Ambassador Kennedy: Well, I’d say it’s not true. I wish you could have been with me in DC. The sense of excitement about all the possibilities for bilateral cooperation is really powerful. I think everybody feels that it’s unfortunate that it’s taken so long to confirm ambassadors but all my predecessors I’ve consulted with including Ambassador Culvahouse who have all given me great advice, and, you know, between COVID and all of that, I think it’s been a lot of that, but we’ve also seen that people can work remotely and I think that there’s been a lot of work ongoing, even though there hasn’t been an ambassador. So now we’ll see if having an ambassador makes a difference. I hope that I can tell you that it does.
Embassy Press Spokesperson: I think we have time for one or two more questions. Why don’t we go to Adriane Reardon, ABC?
Reporter: Hi, yes. Why do you think the U.S’ focus drifted from the Pacific in recent decades? Was that a mistake?
Ambassador Kennedy: Well, I’m focused on what’s going on now and in the future. So, it’s certainly a big focus now, and I’m excited to have the opportunity to visit. Certainly, for me personally, it has great significance, since my father served in the Pacific and was rescued by two Solomon Islanders and an Australian coast watcher, and this is a critical area in the region, and I think the U.S. needs to do more. We’re putting our embassies back in and the Peace Corps coming, and USAID is coming back and we’re coming back. We haven’t been there for a while, but I think that, that that is all tremendously positive, and I think the U.S. and Australia working together will make a big impact.
Reporter: Sort of two really. Have you heard that your boss, the President, Biden has got COVID?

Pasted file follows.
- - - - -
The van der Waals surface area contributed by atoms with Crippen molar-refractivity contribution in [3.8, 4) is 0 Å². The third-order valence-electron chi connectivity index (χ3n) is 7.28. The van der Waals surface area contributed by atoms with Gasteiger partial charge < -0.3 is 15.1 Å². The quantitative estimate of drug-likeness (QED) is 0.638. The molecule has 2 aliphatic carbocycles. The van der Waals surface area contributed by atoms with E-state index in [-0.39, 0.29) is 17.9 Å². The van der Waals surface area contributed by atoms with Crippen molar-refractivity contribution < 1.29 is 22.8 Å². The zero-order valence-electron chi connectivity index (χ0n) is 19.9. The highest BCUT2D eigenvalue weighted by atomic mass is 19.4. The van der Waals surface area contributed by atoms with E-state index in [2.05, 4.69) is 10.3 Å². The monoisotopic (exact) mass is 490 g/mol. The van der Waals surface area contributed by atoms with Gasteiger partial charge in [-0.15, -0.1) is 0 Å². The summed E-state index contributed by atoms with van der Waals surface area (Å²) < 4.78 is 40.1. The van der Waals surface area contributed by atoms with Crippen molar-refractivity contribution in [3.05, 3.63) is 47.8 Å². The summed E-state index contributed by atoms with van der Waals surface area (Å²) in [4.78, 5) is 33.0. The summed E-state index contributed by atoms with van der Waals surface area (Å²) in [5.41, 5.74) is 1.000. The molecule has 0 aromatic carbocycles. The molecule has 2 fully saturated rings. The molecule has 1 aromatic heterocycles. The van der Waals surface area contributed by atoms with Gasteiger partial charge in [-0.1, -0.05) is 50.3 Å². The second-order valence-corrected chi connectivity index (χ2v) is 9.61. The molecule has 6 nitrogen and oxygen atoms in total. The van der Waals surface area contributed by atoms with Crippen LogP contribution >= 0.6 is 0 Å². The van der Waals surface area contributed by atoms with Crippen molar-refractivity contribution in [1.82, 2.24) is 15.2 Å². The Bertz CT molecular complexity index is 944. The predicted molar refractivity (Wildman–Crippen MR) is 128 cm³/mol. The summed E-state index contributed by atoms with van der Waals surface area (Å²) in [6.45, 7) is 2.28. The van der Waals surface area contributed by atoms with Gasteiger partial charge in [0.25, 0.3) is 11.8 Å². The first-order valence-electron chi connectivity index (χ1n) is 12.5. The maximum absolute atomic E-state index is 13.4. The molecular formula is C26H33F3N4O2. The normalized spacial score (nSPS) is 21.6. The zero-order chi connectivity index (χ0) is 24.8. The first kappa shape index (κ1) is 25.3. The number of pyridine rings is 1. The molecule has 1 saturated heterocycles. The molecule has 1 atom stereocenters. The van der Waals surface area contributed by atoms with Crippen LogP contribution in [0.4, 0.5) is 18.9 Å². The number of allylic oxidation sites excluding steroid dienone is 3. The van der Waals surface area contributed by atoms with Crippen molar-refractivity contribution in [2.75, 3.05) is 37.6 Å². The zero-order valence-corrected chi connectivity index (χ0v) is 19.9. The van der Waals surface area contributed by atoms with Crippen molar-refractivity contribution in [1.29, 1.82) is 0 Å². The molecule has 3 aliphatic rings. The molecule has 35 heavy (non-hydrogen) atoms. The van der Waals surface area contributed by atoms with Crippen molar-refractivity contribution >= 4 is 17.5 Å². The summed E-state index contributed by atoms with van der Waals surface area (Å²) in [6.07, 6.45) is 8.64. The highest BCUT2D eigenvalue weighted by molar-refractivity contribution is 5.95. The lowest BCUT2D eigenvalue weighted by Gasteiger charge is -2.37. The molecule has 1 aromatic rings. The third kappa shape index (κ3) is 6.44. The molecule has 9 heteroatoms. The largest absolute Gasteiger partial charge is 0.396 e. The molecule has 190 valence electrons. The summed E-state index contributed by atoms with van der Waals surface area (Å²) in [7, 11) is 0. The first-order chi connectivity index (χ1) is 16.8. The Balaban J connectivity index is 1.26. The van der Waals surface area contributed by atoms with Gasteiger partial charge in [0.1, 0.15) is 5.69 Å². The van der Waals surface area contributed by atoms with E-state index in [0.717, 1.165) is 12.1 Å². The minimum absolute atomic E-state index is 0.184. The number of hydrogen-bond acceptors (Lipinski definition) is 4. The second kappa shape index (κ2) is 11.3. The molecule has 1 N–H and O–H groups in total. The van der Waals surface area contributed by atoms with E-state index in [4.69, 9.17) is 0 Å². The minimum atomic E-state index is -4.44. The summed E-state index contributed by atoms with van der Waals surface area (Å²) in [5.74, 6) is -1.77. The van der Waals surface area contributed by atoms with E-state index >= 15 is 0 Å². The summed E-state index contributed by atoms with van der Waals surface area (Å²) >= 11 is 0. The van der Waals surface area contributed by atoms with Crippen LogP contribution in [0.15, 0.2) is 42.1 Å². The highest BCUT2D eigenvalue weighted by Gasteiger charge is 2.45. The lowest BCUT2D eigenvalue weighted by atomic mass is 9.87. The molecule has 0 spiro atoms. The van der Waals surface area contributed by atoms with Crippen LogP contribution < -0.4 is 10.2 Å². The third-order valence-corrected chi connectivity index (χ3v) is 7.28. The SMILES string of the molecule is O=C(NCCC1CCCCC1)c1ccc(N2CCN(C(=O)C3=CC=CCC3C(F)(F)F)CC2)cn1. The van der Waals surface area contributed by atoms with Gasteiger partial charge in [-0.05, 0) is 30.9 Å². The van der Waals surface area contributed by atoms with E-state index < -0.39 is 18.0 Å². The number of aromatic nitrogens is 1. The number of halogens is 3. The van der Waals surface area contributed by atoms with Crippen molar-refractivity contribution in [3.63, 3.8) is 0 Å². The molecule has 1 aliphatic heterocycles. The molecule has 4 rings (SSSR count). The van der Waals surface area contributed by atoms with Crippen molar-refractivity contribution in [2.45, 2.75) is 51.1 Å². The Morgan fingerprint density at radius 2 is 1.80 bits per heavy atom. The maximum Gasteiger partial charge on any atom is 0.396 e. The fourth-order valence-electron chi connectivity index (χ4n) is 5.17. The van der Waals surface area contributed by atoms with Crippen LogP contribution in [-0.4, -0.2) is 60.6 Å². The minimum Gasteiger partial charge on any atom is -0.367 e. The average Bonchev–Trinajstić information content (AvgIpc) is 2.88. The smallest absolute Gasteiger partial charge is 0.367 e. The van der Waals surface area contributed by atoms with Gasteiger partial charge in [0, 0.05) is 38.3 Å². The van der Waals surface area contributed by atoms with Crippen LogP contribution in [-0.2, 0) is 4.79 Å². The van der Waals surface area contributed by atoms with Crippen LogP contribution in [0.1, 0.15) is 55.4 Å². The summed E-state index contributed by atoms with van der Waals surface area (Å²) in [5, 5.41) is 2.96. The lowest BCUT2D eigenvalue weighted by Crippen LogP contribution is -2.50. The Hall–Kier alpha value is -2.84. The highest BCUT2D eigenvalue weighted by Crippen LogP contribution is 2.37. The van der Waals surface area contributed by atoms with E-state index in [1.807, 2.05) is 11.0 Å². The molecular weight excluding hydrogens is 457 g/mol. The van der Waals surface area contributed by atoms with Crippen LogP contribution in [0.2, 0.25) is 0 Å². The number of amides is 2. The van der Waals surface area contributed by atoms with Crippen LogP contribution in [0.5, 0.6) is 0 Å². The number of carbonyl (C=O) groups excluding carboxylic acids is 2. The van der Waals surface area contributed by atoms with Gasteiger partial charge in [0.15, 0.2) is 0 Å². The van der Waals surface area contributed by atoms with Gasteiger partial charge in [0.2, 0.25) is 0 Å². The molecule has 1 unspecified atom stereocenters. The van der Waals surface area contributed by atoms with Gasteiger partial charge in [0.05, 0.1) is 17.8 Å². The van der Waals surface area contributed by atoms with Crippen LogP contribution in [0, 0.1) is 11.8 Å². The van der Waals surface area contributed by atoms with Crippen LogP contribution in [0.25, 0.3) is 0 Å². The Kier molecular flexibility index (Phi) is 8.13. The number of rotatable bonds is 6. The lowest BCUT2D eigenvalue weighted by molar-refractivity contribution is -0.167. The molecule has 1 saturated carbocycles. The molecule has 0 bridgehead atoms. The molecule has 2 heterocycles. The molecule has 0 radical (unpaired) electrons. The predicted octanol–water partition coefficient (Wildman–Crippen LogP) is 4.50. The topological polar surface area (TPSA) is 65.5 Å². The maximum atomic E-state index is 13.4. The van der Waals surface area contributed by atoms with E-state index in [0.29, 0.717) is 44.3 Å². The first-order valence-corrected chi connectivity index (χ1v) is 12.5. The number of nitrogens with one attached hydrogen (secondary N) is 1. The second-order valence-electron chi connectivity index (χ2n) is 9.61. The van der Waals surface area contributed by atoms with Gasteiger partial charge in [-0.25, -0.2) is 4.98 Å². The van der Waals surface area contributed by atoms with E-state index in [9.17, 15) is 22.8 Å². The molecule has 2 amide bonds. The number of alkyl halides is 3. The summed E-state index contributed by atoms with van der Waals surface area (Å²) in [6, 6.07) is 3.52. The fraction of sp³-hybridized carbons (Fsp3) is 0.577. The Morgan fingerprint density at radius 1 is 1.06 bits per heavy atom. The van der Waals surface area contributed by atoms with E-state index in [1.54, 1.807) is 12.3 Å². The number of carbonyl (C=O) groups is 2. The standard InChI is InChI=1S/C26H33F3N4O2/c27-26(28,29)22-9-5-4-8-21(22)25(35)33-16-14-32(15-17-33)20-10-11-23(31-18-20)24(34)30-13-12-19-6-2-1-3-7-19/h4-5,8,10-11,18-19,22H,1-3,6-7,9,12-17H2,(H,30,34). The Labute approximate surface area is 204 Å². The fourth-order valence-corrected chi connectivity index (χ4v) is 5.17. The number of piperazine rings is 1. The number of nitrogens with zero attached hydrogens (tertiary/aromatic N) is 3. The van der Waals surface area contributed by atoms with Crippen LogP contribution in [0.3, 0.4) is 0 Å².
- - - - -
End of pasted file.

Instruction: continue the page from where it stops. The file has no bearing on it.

Ambassador Kennedy: Yes.
Reporter: And do you know how he’s going?
Ambassador Kennedy: Well, I haven’t spoken to him as I was just on the plane, but I wish him the best. He’s strong and healthy and, obviously I hear he has very mild symptoms so hopefully he will be feeling better soon.
Reporter: And obviously, the fanfare. Normally, we have a diplomatic posting, it just happens. No one knows about it but obviously because of your name, do accept that that just goes with the territory when you enter a new phase of your life here?
Ambassador Kennedy: You mean you didn’t all come out here for the last person?
Reporter: No, we didn’t.
Ambassador Kennedy: (Laughs) Well thank you for coming today. My family legacy is something I’m really proud of, and I try to live up to and and I think the fact that it means something to people around the world makes me really proud and want to be worthy of it and do what I can to continue the values that my father would like.
Reporter: Well good luck with it.
Reporter: Can I ask one question, you mentioned in your video about sports and snacks..
Ambassador Kennedy: Yes.
Reporter: You used those two phrases. You couldn’t wait to get to Australia to get sports and snacks. What snacks? What sports?
Ambassador Kennedy: Well, I know there’s a lot of sports in that there’s a lot of trick questions involved in sports, so I am not answering any sports questions…
Ambassador Kennedy: Again, that’s not a U.S. sport, so I got a lot to learn and that was one of the areas I’ll be focusing on.